Originally from Reno, Nevada, drummer Matt Mayhall took a typically meandering path to land here in Portland. After graduating from high school, he slipped over to Los Angeles and spent the next 16 years studying music and gigging with an array of other imports like guitarist Jeff Parker and saxophonist Chris Speed, both of whom feature on his 2020 album Fanatics. But with him and his wife starting a family and wanting to be close to their respective parents, they pulled up stakes and relocated to Portland — right as the pandemic swept through the world. 


“It’s only been about a year since I started meeting people and starting to make the rounds playing all the gigs that people play around town,” Mayhall says of his time in Portland. “It’s been really, really cool. There’s a different aesthetic and a different style of playing here, but I’m  happy to try and meet the challenges.” 


Recently, Mayhall has begun to assert his style of playing more and more into the local community. He has served as bandleader at gigs at The 1905 and, tonight at the Jack London Revue, will be bringing back a show that he put together in L.A.: a performance of the music Herbie Hancock wrote and recorded for Michaelangelo Antonioni’s 1966 film Blow-Up


The soundtrack for that film is a perfect reflection of the Swinging London scene represented on screen, the brash, colorful era that served as the pivot point between the explosion of blues-based rock bands like the Beatles and the Stones and the rising influence of psychedelics. And with Hancock at the helm, the music folds in the influences of bebop, Latin jazz, and R&B. 


“I sort of took it on as a transcription project,” Mayhall says of his Blow-Up tribute. “I thought it would be good for my ears and my musicianship to pick out these tunes and write them out. To see if I can determine what the chord qualities are and make the charts. And this film having a place in the counterculture and having a soundtrack from an artist that we all revere with a band that is all the heavy guys from the era — Ron Carter and Freddie Hubbard and Jack De Johnette — really piqued my interest.”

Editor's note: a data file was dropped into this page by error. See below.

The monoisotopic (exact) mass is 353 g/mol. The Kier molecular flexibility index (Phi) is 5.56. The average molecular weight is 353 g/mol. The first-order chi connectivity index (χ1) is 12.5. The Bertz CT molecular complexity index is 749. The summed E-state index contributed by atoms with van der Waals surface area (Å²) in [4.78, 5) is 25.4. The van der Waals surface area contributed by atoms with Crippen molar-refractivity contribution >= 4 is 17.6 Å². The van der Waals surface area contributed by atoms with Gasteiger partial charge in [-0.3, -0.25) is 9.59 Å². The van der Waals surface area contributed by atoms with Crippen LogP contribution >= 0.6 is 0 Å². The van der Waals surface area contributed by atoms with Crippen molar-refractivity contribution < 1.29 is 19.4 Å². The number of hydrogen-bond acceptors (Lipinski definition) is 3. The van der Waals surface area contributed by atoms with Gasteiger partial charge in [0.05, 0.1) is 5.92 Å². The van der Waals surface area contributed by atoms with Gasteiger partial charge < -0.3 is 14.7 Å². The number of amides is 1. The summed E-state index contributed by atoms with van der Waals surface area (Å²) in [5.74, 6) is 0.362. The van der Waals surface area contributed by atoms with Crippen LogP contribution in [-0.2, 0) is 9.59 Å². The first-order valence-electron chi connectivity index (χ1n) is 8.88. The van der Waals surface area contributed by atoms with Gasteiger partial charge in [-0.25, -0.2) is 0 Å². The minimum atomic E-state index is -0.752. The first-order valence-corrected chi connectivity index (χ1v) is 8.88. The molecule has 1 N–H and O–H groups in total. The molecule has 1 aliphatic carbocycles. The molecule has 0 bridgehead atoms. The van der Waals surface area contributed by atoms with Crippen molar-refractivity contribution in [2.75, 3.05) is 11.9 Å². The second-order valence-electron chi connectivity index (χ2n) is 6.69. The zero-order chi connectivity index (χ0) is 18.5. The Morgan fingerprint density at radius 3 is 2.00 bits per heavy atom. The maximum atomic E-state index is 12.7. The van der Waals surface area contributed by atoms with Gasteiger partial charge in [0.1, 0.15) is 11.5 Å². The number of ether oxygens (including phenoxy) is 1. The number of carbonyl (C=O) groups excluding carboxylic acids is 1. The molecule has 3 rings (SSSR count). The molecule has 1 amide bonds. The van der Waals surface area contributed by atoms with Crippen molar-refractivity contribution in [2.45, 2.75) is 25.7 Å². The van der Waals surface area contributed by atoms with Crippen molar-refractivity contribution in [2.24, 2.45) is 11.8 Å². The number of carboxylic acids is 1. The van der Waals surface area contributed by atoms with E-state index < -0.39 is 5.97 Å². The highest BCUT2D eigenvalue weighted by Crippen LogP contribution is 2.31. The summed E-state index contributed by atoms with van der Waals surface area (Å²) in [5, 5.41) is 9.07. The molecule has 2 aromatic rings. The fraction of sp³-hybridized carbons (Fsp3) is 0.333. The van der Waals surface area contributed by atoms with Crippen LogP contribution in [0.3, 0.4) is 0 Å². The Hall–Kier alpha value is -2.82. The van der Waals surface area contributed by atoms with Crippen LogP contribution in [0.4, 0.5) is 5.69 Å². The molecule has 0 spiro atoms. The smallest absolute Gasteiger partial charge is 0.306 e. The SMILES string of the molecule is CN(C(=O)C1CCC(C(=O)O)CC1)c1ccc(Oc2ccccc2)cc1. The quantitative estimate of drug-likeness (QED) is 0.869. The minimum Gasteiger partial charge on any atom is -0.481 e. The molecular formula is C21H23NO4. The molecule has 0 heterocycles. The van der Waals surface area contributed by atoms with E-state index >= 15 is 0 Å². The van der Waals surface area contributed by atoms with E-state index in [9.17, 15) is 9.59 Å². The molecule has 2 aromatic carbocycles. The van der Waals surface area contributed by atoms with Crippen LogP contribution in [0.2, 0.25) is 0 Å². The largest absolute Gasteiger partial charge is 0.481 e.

Mayhall followed suit by putting together a band featuring some of the best players in the Portland community, including trumpeter Noah Simpson, bassist Andrew Jones, guitarist Dan Faehnle, saxophonists Joe Manis and Bryan Smith, and another recent expat from L.A., keyboardist Joe Bagg. 


“Joe [Bagg] is someone that I’ve played with on and off for the past 15 years,” says Mayhall. “He’s a very accomplished player, and I’m sure he’s gonna be all over the place in no time here in Portland.”


What will unfortunately be missing from tonight’s show is the film itself. 


“The last time I did this in Los Angeles, somebody was like, ‘You’ve got to figure out a way to project the film or do some sort of presentation that involves imagery from the film,’” says Mayhall. “I liked the idea of it, but I don’t know where to start with that. I’m open to staging this thing multiple times if there’s a way we can make it more of a multimedia event. But it’s also cool just as a set of music.”